There are four criteria that should be used to assess any sleep medicine provider’s services.
- The first criteria relates to the issue of accreditation by the American Academy of Sleep Medicine (AASM).
AASM accreditation is the gold standard by which physicians in the community and patients evaluate sleep medicine services. The accreditation process involves detailed reviews of policies, procedures, patient charts, and such things as inter-scorer reliability with regard to the sleep study data. Accreditation also ensures that services are provided in facilities providing optimal patient care.
- A second criteria has to do with the sleep center staffing.
Ideally, sleep disorder centers should be staffed with a multidisciplinary, multispecialty team of sleep disorder specialists. This would include board-certified sleep specialists in neurology, pulmonary medicine, pediatrics, psychiatry, and otolaryngology. It is essential that the center staff include behavioral sleep medicine specialists who offer expertise in the treatment of insomnia, shift work sleep disorders, and other sleep-related problems requiring behavioral or cognitive behavioral interventions.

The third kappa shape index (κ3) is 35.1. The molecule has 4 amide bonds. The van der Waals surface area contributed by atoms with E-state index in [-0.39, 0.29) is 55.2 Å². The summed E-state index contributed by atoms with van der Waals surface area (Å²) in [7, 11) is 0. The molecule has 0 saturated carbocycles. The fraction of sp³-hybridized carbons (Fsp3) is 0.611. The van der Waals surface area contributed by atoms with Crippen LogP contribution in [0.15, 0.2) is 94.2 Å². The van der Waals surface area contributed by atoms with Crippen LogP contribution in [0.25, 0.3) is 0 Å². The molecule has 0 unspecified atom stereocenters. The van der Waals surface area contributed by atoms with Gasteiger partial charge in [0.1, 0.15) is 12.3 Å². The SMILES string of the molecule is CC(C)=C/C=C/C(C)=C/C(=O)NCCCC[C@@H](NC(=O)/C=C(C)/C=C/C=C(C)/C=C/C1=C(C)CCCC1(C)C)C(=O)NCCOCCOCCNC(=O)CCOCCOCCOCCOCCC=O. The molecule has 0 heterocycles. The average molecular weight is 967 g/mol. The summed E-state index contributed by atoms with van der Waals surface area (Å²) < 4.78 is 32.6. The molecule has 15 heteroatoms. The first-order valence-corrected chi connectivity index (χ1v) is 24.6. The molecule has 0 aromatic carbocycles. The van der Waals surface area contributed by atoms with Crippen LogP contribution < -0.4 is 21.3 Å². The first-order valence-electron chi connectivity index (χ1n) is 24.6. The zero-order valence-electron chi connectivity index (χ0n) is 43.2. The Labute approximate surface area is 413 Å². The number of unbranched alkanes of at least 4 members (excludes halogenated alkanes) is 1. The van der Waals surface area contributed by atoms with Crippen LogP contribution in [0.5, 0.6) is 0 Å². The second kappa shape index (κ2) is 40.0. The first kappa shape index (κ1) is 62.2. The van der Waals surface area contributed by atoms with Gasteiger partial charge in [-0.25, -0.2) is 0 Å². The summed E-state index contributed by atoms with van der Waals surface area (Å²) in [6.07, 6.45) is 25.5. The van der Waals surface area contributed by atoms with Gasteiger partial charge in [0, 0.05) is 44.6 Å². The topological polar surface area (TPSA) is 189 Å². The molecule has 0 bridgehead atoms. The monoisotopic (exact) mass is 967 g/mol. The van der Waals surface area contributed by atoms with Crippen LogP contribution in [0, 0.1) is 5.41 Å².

- A third criteria that should be assessed is the commitment of the practitioners to the field of sleep medicine.
Ideally, the core staff of the sleep center would have a practice limited to sleep disorders medicine. Sleep medicine should not represent a part-time effort or something that is done “on the side”.
- A fourth criteria relates to support services provided to patients within the sleep disorder center.
There should be full-time registered sleep technicians available at all times to patients, particularly those adjusting to sleep with nasal CPAP. These registered sleep technicians work closely under the supervision of the sleep specialists.